Some time ago, I used to talk to a therapist because I’m an empath and the stories get to me and I’d want to help even when I don’t have the power. So talking to a therapist at the time really helped me to balance and detach because you can not help every day. These days, I just step back. I allow them to tell their stories without taking them on.

I’ve witnessed the growth of DANG’s page and community over the years, how have you been able to create and innovate in this ever-changing digital and social media space?

First, I want to get to where I don’t have to post every day because social media feels like you have to come correct and post every day. The second thing is, when it comes to Diary of a Naija Girl, the people already run the platforms with their stories and engagements. They send me things, and I post for them. Also, employing young people who are interested in growing the brand has helped. We’re just taking it one step at a time. But for DANG Lifestyle, it has a lot of people working there. There’s the digital marketing team that is there to push out a lot of ads and make sure we’re visible in places that matter.

That’s interesting. Tell me about one special experience that made you feel so close to the members of the community

From the beginning, I have always come as I am and as I’d always be. Seeing that women now come to me as they are feels surreal. There are so many stories sent to me that I don’t know where to start. Sometimes I wonder, “How do you send me this? Are you not worried I will judge you?” But the stories just keep coming because it’s a safe space for us. It’s always been a safe space.

Congratulations on the DANG Women Fest, Ife

Thank you!

Ifedayo Agoro: Her Meteoric Rise Through DANG | Fab.ng

What significance does DANG Women Fest hold in society? 

There have been a lot of events for women but DANG Women Fest was different. The DANG community is known for our vulnerability so there was no need for women to come correct; women could be themselves. Our panelists did not come to tell people to “aspire to perspire,” instead, they shared real-life situations and were as vulnerable as they could be. The DANG Women’s Fest was a place where women let us know who they are, what they have gone through and how we could learn from their experiences. We had such a good time.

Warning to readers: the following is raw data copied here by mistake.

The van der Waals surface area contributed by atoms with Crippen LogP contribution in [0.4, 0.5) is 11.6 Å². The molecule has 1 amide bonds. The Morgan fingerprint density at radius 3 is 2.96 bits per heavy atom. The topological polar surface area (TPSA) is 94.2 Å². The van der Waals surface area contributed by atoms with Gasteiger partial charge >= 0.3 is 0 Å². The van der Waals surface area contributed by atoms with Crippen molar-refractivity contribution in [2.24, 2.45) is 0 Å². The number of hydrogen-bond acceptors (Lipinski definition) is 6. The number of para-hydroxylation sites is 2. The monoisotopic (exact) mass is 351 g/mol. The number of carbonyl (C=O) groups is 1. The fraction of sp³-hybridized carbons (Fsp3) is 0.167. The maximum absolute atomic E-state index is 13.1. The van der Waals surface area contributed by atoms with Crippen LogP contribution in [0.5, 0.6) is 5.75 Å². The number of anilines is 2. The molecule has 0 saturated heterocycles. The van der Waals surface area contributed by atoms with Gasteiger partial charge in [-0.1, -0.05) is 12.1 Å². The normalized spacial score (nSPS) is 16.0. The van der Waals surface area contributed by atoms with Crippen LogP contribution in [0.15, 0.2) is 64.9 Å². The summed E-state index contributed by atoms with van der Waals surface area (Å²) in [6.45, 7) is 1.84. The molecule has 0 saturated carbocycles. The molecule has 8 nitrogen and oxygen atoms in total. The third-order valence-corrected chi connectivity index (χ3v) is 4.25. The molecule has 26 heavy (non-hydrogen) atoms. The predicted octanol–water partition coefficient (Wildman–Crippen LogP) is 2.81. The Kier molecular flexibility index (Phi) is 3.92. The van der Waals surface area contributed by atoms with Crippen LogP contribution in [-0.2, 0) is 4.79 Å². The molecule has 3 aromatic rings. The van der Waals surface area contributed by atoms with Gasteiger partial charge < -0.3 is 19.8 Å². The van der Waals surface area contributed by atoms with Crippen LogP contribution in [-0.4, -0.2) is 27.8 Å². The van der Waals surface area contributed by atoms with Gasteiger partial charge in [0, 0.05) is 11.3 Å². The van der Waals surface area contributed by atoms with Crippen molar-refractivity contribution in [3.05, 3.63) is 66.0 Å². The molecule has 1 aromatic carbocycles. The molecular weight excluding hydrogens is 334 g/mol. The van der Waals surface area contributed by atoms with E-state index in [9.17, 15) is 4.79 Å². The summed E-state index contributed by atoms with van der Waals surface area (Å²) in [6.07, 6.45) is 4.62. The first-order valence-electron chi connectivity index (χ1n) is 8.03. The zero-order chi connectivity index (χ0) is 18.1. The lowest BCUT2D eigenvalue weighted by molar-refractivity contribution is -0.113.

This has been a very insightful conversation, Ife

Thank you so much.

Any words for the DANG community?

To the members of the DANG community, thank you for teaching me so much over the years. I thought I was coming to share but I’ve learned so much from you all. Thank you for supporting DANG Lifestyle and making us grow to where we are today. You guys are amazing. And I hope we continue to grow to learn and unlearn and continue to be a safe space for one another.

Check here for more updates.

ENTERTAINMENT

Why Fela Kuti Married 27 Women In One Day – Seun Kuti

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Why Fela Kuti Married 27 Women In One Day | Fab.ng

Seun Kuti, the son of the late Afrobeats pioneer Fela Anikulapo Kuti, has shared the reasons behind his father’s decision to marry 27 women. These women included his backup singers and dancers, all in one day.

In 1978, Fela Anikulapo Kuti made headlines worldwide by marrying 27 women in a single day. The act was seen as extremely bold and unconventional. This group marriage was not just a spectacle but had deeper motivations behind it.

Seun Kuti explained that Fela’s female dancers and band members were frequently subjected to harsh media scrutiny and were often labelled as prostitutes. This negative portrayal deeply concerned Fela, who has always challenged societal norms and media propaganda. To counter these damaging accusations and preserve the honour and dignity of these women, Fela decided to marry all 27 of them at once.

Seun elaborated that this act was Fela’s way of showing solidarity with his band members and dancers.

It affirmed their importance and value in his life and work. By marrying them, Fela aimed to protect them from societal stigma and ensure they were respected.